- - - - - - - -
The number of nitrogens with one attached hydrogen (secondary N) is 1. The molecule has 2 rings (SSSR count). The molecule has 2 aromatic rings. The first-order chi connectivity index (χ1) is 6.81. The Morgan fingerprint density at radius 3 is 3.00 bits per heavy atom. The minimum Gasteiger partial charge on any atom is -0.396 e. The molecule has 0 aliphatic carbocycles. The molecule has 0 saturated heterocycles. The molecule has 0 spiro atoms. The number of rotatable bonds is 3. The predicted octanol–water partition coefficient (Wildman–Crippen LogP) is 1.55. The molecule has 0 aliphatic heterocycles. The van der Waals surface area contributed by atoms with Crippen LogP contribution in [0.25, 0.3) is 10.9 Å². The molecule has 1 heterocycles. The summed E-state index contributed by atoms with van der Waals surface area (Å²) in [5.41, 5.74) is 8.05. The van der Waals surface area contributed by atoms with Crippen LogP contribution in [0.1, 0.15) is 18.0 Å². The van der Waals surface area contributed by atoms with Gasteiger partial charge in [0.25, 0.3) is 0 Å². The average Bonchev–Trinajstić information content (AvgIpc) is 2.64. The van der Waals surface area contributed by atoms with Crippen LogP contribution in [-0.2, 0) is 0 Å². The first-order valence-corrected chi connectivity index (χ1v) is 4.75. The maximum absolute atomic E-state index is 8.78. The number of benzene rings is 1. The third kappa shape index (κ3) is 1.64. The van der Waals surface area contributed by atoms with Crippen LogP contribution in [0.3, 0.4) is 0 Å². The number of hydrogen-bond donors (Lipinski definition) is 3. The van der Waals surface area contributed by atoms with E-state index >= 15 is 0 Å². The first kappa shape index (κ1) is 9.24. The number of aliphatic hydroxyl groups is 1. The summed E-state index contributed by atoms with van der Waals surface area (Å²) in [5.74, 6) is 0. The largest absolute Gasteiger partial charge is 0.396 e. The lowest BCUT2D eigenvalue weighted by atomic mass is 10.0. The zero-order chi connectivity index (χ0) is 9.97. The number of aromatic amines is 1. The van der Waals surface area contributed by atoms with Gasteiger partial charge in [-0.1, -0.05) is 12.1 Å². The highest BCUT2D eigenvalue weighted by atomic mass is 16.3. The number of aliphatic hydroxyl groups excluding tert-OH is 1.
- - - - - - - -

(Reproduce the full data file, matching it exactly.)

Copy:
The number of nitrogens with one attached hydrogen (secondary N) is 1. The molecule has 2 rings (SSSR count). The molecule has 2 aromatic rings. The first-order chi connectivity index (χ1) is 6.81. The Morgan fingerprint density at radius 3 is 3.00 bits per heavy atom. The minimum Gasteiger partial charge on any atom is -0.396 e. The molecule has 0 aliphatic carbocycles. The molecule has 0 saturated heterocycles. The molecule has 0 spiro atoms. The number of rotatable bonds is 3. The predicted octanol–water partition coefficient (Wildman–Crippen LogP) is 1.55. The molecule has 0 aliphatic heterocycles. The van der Waals surface area contributed by atoms with Crippen LogP contribution in [0.25, 0.3) is 10.9 Å². The molecule has 1 heterocycles. The summed E-state index contributed by atoms with van der Waals surface area (Å²) in [5.41, 5.74) is 8.05. The van der Waals surface area contributed by atoms with Crippen LogP contribution in [0.1, 0.15) is 18.0 Å². The van der Waals surface area contributed by atoms with Gasteiger partial charge in [0.25, 0.3) is 0 Å². The average Bonchev–Trinajstić information content (AvgIpc) is 2.64. The van der Waals surface area contributed by atoms with Crippen LogP contribution in [-0.2, 0) is 0 Å². The first-order valence-corrected chi connectivity index (χ1v) is 4.75. The maximum absolute atomic E-state index is 8.78. The number of benzene rings is 1. The third kappa shape index (κ3) is 1.64. The van der Waals surface area contributed by atoms with Crippen LogP contribution in [0.3, 0.4) is 0 Å². The number of hydrogen-bond donors (Lipinski definition) is 3. The van der Waals surface area contributed by atoms with E-state index >= 15 is 0 Å². The first kappa shape index (κ1) is 9.24. The number of aliphatic hydroxyl groups is 1. The summed E-state index contributed by atoms with van der Waals surface area (Å²) in [5.74, 6) is 0. The largest absolute Gasteiger partial charge is 0.396 e. The lowest BCUT2D eigenvalue weighted by atomic mass is 10.0. The zero-order chi connectivity index (χ0) is 9.97. The number of aromatic amines is 1. The van der Waals surface area contributed by atoms with Gasteiger partial charge in [-0.1, -0.05) is 12.1 Å². The highest BCUT2D eigenvalue weighted by atomic mass is 16.3. The number of aliphatic hydroxyl groups excluding tert-OH is 1.